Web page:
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Upcoming Events

Calendar Correction: Friday, May 16, 2014 will be a half-day for students with staff development in the afternoon.


Word of the Month for April - Fairness

April 7 at 6:00 - 7:00 p.m.

Citizens Budget Committee meeting
Golding Middle School Library

April 7 at 7:00 p.m.

Board of Education meeting
Golding Middle School Library

April 14-18
No School - Spring Recess

April 18
Buildings Closed for Good Friday

April 21 at 7:00 p.m.

Board of Education meeting
Golding Middle School Library

April 22 at 7:15 a.m.

Board of Education meeting
Golding Middle School Auditorium Lobby
BOCES Budget Vote









July 21, 2011

District earns money by reducing grid usage

In order to protect the state electric grid from outages in times of high usage, such as this week’s heat wave or in the event of extreme cold weather, The New York Independent System Operators pay local entities to temporarily switch to generator power, thus reducing their reliance on the grid.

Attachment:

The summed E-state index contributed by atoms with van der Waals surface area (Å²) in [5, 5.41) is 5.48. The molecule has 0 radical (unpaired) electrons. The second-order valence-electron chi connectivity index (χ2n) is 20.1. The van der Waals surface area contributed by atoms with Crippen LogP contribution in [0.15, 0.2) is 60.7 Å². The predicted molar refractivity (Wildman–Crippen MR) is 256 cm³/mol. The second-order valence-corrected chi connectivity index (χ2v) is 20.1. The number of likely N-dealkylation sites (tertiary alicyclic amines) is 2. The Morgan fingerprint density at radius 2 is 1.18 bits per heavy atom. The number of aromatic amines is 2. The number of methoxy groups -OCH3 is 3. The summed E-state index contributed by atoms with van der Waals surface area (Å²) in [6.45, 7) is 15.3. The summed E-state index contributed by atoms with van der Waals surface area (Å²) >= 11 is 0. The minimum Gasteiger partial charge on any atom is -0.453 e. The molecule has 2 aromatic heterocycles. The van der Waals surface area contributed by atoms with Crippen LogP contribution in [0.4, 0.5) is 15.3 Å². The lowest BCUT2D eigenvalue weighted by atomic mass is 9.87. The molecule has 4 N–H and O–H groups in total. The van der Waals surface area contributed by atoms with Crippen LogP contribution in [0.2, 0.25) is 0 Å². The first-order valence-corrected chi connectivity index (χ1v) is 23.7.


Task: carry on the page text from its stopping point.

The Golding Middle School building is currently participating in the program, which pays the district for signing a participation contract and offers additional payment for each “event” during which NYISO asks participants to switch their power source from the electric grid to their generators.

“What NYISO pays the district for each event more than offsets the cost of the diesel used to run the generator,” said Bill Himme, supervisor for buildings and grounds.

The only indication that the school is running on a generator is the flickering of the lights when the generator is turned on and off. Using a generator does not impact the daily operation of the school.

Himme said he is in the process of signing up Ryder Elementary building to the program and hopes to eventually add the high school complex as well.

“We need to install some monitoring gear before we can register the high school,” Himme said.

The school typically uses about 250 to 300 kilowatts an hour.

NYISO operates the high-voltage transmission network in New York, administers and monitors the wholesale electricity markets, and plans for the state’s energy future. The NYISO is responsible for the reliable operation of New York’s nearly 11,000 miles of high-voltage transmission and the dispatch of over 500 electric power generators.